Thursday, January 06, 2005

Today's "Stinginess" Briefing

I wish I'd found this a week ago. Daniel Drezner contributes his two mites on the whole stinginess controversy with some pertinent facts and figures. Drezner writes,

I'm on the Board of Advisors for the Center for Global Development's Ranking the Rich exercise, which means I've seen a lot of these debates in the past. So I guess I have a duty to fill the information gap here.

And he does an excellent job of it, too.

Is the United States stingy with disaster relief? Compared to other OECD countries, no.

President Bush was correct in pointing out that the U.S. is the largest provider of "humanitarian relief aid" in terms of total dollars -- in 2003, the U.S. gave $2.478 billion (all figures courtesy of CGD's David Roodman, who plucked them from the OECD's Development Assistance Committee).

Of course, the United States is also the biggest economy, so the raw dollar term doesn't mean that much. What about in per capita terms? Here's the ranking of contries by relief aid per capita per day (in cents, not dollars):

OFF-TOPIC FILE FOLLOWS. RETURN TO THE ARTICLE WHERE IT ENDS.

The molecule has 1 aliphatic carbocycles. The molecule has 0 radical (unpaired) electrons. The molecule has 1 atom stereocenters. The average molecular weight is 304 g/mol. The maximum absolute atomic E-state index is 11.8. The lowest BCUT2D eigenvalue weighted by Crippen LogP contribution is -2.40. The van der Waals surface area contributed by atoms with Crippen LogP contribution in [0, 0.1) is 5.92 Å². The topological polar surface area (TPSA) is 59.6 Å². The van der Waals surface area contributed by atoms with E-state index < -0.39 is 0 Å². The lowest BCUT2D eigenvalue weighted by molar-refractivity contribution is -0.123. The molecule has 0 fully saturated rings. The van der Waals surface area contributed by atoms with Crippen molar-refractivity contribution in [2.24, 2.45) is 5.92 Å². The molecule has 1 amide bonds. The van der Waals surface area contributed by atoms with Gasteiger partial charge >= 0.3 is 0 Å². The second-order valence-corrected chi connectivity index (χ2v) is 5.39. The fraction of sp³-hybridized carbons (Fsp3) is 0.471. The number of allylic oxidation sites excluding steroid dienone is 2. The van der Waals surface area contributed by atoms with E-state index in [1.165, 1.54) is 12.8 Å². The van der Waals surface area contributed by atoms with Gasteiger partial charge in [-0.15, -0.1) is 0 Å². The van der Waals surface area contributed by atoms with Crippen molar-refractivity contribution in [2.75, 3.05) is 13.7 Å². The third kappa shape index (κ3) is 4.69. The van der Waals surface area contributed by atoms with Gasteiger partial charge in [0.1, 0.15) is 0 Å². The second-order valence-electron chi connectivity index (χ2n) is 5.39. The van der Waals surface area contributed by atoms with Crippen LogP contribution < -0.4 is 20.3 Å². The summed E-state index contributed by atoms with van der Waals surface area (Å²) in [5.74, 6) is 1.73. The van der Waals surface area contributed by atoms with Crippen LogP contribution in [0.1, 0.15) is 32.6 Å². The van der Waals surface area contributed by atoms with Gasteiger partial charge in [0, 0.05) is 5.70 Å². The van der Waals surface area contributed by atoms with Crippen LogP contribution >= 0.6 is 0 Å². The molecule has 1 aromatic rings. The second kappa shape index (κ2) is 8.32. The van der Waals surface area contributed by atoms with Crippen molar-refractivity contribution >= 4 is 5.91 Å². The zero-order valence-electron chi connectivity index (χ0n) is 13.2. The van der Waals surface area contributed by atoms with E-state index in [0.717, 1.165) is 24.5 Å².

1. Norway 21.04
2. Sweden 11.81
3. Denmark 5.95
4. Switzerland 5.85
5. Netherlands 5.15
6. Belgium 2.94
7. United Kingdom 2.58
8. Finland 2.38
9. United States 2.34
10. France 2.17
11. Canada 2.10
12. Australia 1.93
13. Ireland 1.83
14. Austria 1.23
15. New Zealand 1.18
16. Spain 0.61
17. Germany 0.61
18. Italy 0.42
19. Greece 0.27
20. Japan 0.06
21. Portugal 0.03

Out of the 21 major donors, we're ninth -- hardly stingy, though not the most generous. One could make the case that comparing large economies with Scandanavia or the Benelux states is unfair, because the bigger economies have other public goods functions to fulfill (see Bruce Bartlett for this argument). If you limit the comparison to the G-7 countries, only Great Britain is more generous. Indeed, the most shocking figure in that table is how ungenerous the Japanese have been on this front.

There's much more at this link.


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